Hardware

The Story Of Lockitron: Crowdfunding Without Kickstarter

Comment

Editor’s note: After a rejection by Kickstarter, the co-founders of Lockitron, Cameron Robertson and Paul Gerhardt, decided to follow in the footsteps of App.net and take pre-orders for their innovative deadbolt add-on directly. This gamble paid off. Big time. The initial goal of $150,000 pre-orders was hit within 24 hours. Now, just five days after launching, the company has $1,500,000 in pre-orders. This is their story told by Cameron.

I’m still having a hard time believing that only a few short days ago, my co-founder Paul and I refreshed our homepage, anxiously waiting to see if anyone would subscribe to our vision for Lockitron and help us climb towards our lofty $150,000 goal. With reservations now exceeding 1,000% of our original target and most of the time left in our campaign, we are immensely thankful to our 10,000+ backers who have made this possible.

Just four months ago we squeezed in with over a hundred other hardware startup devotees to listen to the creators of some of the most popular and impressive Kickstarter projects impart their wisdom. The folks behind Pebble, Skallops and the Brydge answered dozens of questions about their success on Kickstarter; how much effort should you put into the video, did press matter, why did some projects take off and others flop. At one point, our moderator asked the group for a show of hands. “How many of you plan to release your own Kickstarter?” Nearly every hand in the room went up.

Kickstarter meant that for the first time hardware companies could take their ideas straight to the masses, bypassing the gatekeepers of venture capital, and de-risking their business in one fell swoop.

It wasn’t that long ago in Silicon Valley that the very mention of the word “hardware” in the context of fundraising was enough to glaze over the collective eyes of venture capital.

While we are just beginning to witness a renaissance of software wrapped in plastic, the traditionally high costs of making hardware, coupled with the perception of the low margins characteristic of the bygone PC-era, weigh heavily on risk-reward calculation for new investments.

So it was not surprising that Kickstarter gave hardware startups hope.

From its inception, however, Kickstarter was never designed as a store. Kickstarter’s benchmark for success is matching and exceeding the funding provided by the National Endowment for the Arts, not becoming the Apple store for yet-to-be realized products.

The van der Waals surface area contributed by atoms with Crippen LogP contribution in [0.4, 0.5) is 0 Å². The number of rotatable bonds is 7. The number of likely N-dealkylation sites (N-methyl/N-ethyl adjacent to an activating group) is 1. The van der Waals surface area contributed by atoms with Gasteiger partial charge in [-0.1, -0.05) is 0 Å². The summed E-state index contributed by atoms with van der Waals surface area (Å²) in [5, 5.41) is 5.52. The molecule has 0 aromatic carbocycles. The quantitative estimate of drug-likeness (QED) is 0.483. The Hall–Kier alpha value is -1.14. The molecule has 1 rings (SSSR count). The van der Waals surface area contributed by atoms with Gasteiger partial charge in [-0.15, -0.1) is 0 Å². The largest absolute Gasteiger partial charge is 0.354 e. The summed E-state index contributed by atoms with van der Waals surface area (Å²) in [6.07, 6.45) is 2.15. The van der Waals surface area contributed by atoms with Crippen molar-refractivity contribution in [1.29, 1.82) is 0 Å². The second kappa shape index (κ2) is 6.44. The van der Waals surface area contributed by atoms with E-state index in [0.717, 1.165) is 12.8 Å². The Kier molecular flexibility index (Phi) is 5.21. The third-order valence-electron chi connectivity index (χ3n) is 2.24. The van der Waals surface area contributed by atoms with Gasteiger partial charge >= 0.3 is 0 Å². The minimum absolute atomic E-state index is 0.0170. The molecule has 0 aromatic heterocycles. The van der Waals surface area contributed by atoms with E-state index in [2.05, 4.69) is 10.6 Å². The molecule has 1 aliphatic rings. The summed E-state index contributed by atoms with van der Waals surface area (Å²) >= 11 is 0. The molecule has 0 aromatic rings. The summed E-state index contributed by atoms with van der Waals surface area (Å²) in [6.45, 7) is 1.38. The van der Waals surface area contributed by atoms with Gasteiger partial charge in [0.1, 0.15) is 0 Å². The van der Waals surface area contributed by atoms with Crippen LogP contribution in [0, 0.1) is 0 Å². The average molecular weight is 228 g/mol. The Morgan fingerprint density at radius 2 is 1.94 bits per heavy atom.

Last month, mounting backer frustration over project delays seemed to boil over when a series of articles ran detailing what some had been wondering; how many of these projects failed to deliver to their backers?

The question of who exactly assumed underwriting the risks for projects loomed large despite Kickstarter’s reaffirmation that creators were indeed responsible for delivering what they promised.

Consequently, new guidelines and rules were developed to meet these challenges and to protect backers using their site.

We applied to Kickstarter on a Wednesday, “Kickstarter Is Not a Store” landed on Thursday and by Friday we were rejected. We reached out to a co-founder of Kickstarter through our network. A brief e-mail exchange ensued, culminating with a firm “No” – stating that Lockitron fell into the “home improvement” category of prohibited projects. Kickstarter was simply not the right place for it, he said.

By the following Monday we knew what we had to do. We would launch Lockitron on our own, in an attempt to emulate the success that Dalton Caldwell had with App.net.

In running our own ad-hoc crowdfunding campaign, we knew that we needed to solve the same challenges inherent in Kickstarter’s model for running a hardware campaign.

Our solution was to create a customer-focused system. We decided to collect payment information using Amazon Payments, batch Lockitron shipments for customer transparency regarding delivery dates and only charge customers when their unit is ready to ship. This drives us to make the best product possible rather than overpromise what we can deliver on.

This approach also lets us know how many units to make and qualifies our backers as willing to put money down for the product when delivery time comes due, all while removing risk for them.

Since we only earn our keep once a customer’s Lockitron is ready, we are incentivized to use faster, low-volume/custom-quality production methods that may cost more initially, but will ultimately help us to compress our timelines.